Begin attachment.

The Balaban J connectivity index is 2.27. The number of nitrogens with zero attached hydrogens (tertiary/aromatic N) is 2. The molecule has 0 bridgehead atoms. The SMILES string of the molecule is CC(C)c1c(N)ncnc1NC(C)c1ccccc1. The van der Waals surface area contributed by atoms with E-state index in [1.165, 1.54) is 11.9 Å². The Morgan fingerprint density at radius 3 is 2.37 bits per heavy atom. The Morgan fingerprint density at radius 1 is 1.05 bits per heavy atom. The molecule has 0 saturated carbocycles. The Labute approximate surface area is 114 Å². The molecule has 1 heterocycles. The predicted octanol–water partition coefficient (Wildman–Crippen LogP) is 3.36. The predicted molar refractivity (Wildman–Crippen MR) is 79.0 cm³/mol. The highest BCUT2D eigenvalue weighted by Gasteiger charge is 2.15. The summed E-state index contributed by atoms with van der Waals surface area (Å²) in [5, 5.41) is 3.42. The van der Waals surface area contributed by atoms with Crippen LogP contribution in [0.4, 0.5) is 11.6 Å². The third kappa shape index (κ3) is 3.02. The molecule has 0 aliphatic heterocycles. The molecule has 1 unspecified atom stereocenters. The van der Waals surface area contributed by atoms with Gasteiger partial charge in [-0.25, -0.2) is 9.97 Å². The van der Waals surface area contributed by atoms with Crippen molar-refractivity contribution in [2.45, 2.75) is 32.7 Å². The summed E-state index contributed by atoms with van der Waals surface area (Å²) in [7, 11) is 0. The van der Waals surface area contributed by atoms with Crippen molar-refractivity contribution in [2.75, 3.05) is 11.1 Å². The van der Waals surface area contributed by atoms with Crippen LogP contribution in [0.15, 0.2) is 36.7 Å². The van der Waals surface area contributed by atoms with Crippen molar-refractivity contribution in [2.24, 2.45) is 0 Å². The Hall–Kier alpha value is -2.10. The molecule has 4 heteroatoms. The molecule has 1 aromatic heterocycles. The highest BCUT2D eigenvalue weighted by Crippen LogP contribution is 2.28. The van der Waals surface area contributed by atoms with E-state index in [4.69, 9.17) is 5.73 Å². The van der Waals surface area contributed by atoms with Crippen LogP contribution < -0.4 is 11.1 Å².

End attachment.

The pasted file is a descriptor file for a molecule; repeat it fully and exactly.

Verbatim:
The Balaban J connectivity index is 2.27. The number of nitrogens with zero attached hydrogens (tertiary/aromatic N) is 2. The molecule has 0 bridgehead atoms. The SMILES string of the molecule is CC(C)c1c(N)ncnc1NC(C)c1ccccc1. The van der Waals surface area contributed by atoms with E-state index in [1.165, 1.54) is 11.9 Å². The Morgan fingerprint density at radius 3 is 2.37 bits per heavy atom. The Morgan fingerprint density at radius 1 is 1.05 bits per heavy atom. The molecule has 0 saturated carbocycles. The Labute approximate surface area is 114 Å². The molecule has 1 heterocycles. The predicted octanol–water partition coefficient (Wildman–Crippen LogP) is 3.36. The predicted molar refractivity (Wildman–Crippen MR) is 79.0 cm³/mol. The highest BCUT2D eigenvalue weighted by Gasteiger charge is 2.15. The summed E-state index contributed by atoms with van der Waals surface area (Å²) in [5, 5.41) is 3.42. The van der Waals surface area contributed by atoms with Crippen LogP contribution in [0.4, 0.5) is 11.6 Å². The third kappa shape index (κ3) is 3.02. The molecule has 0 aliphatic heterocycles. The molecule has 1 unspecified atom stereocenters. The van der Waals surface area contributed by atoms with Gasteiger partial charge in [-0.25, -0.2) is 9.97 Å². The van der Waals surface area contributed by atoms with Crippen molar-refractivity contribution in [2.45, 2.75) is 32.7 Å². The summed E-state index contributed by atoms with van der Waals surface area (Å²) in [7, 11) is 0. The van der Waals surface area contributed by atoms with Crippen molar-refractivity contribution in [2.75, 3.05) is 11.1 Å². The van der Waals surface area contributed by atoms with Crippen LogP contribution in [0.15, 0.2) is 36.7 Å². The van der Waals surface area contributed by atoms with Crippen molar-refractivity contribution in [2.24, 2.45) is 0 Å². The Hall–Kier alpha value is -2.10. The molecule has 4 heteroatoms. The molecule has 1 aromatic heterocycles. The highest BCUT2D eigenvalue weighted by Crippen LogP contribution is 2.28. The van der Waals surface area contributed by atoms with E-state index in [4.69, 9.17) is 5.73 Å². The van der Waals surface area contributed by atoms with Crippen LogP contribution < -0.4 is 11.1 Å².